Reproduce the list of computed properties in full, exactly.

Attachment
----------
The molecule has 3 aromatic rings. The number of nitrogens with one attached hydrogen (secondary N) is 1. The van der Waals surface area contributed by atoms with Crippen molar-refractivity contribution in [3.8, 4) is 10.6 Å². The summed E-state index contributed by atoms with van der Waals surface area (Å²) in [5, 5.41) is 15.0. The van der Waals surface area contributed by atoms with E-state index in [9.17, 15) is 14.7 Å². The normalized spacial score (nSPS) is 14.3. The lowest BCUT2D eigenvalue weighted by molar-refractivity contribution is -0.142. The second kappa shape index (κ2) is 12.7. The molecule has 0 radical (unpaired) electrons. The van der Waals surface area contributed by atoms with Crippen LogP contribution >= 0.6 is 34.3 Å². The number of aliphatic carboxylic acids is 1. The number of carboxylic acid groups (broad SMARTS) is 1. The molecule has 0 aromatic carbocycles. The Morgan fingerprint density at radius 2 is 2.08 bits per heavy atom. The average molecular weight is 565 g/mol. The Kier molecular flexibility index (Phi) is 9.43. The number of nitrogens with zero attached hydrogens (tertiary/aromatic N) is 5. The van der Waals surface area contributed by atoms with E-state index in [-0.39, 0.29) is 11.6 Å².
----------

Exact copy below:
The molecule has 3 aromatic rings. The number of nitrogens with one attached hydrogen (secondary N) is 1. The van der Waals surface area contributed by atoms with Crippen molar-refractivity contribution in [3.8, 4) is 10.6 Å². The summed E-state index contributed by atoms with van der Waals surface area (Å²) in [5, 5.41) is 15.0. The van der Waals surface area contributed by atoms with E-state index in [9.17, 15) is 14.7 Å². The normalized spacial score (nSPS) is 14.3. The lowest BCUT2D eigenvalue weighted by molar-refractivity contribution is -0.142. The second kappa shape index (κ2) is 12.7. The molecule has 0 radical (unpaired) electrons. The van der Waals surface area contributed by atoms with Crippen LogP contribution >= 0.6 is 34.3 Å². The number of aliphatic carboxylic acids is 1. The number of carboxylic acid groups (broad SMARTS) is 1. The molecule has 0 aromatic carbocycles. The Morgan fingerprint density at radius 2 is 2.08 bits per heavy atom. The average molecular weight is 565 g/mol. The Kier molecular flexibility index (Phi) is 9.43. The number of nitrogens with zero attached hydrogens (tertiary/aromatic N) is 5. The van der Waals surface area contributed by atoms with E-state index in [-0.39, 0.29) is 11.6 Å².